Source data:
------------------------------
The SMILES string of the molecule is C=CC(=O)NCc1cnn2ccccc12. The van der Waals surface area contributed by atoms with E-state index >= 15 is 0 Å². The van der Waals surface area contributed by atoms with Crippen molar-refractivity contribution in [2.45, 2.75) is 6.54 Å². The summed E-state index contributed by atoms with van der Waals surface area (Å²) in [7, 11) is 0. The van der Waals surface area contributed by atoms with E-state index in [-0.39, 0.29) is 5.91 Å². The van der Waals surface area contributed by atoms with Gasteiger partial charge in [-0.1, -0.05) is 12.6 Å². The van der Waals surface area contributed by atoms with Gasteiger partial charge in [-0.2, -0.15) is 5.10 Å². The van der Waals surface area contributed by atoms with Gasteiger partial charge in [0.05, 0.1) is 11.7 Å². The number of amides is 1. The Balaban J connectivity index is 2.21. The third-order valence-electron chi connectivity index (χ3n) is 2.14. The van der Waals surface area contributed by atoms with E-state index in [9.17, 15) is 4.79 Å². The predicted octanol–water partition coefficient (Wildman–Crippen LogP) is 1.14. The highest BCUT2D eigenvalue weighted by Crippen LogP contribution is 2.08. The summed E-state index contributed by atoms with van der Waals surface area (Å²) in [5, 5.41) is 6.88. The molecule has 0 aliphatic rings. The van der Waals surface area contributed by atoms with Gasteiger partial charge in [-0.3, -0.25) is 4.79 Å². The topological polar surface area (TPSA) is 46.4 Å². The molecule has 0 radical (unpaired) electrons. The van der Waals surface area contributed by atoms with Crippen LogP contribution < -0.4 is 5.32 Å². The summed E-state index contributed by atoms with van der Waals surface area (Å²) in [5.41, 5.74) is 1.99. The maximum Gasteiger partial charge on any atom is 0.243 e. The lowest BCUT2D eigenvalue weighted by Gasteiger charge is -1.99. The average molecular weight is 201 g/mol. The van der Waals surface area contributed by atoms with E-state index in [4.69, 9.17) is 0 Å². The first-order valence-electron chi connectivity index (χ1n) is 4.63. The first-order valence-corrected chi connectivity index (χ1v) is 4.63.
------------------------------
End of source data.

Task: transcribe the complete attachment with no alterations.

The SMILES string of the molecule is C=CC(=O)NCc1cnn2ccccc12. The van der Waals surface area contributed by atoms with E-state index >= 15 is 0 Å². The van der Waals surface area contributed by atoms with Crippen molar-refractivity contribution in [2.45, 2.75) is 6.54 Å². The summed E-state index contributed by atoms with van der Waals surface area (Å²) in [7, 11) is 0. The van der Waals surface area contributed by atoms with E-state index in [-0.39, 0.29) is 5.91 Å². The van der Waals surface area contributed by atoms with Gasteiger partial charge in [-0.1, -0.05) is 12.6 Å². The van der Waals surface area contributed by atoms with Gasteiger partial charge in [-0.2, -0.15) is 5.10 Å². The van der Waals surface area contributed by atoms with Gasteiger partial charge in [0.05, 0.1) is 11.7 Å². The number of amides is 1. The Balaban J connectivity index is 2.21. The third-order valence-electron chi connectivity index (χ3n) is 2.14. The van der Waals surface area contributed by atoms with E-state index in [9.17, 15) is 4.79 Å². The predicted octanol–water partition coefficient (Wildman–Crippen LogP) is 1.14. The highest BCUT2D eigenvalue weighted by Crippen LogP contribution is 2.08. The summed E-state index contributed by atoms with van der Waals surface area (Å²) in [5, 5.41) is 6.88. The molecule has 0 aliphatic rings. The van der Waals surface area contributed by atoms with Gasteiger partial charge in [-0.3, -0.25) is 4.79 Å². The topological polar surface area (TPSA) is 46.4 Å². The molecule has 0 radical (unpaired) electrons. The van der Waals surface area contributed by atoms with Crippen LogP contribution < -0.4 is 5.32 Å². The summed E-state index contributed by atoms with van der Waals surface area (Å²) in [5.41, 5.74) is 1.99. The maximum Gasteiger partial charge on any atom is 0.243 e. The lowest BCUT2D eigenvalue weighted by Gasteiger charge is -1.99. The average molecular weight is 201 g/mol. The van der Waals surface area contributed by atoms with E-state index in [4.69, 9.17) is 0 Å². The first-order valence-electron chi connectivity index (χ1n) is 4.63. The first-order valence-corrected chi connectivity index (χ1v) is 4.63.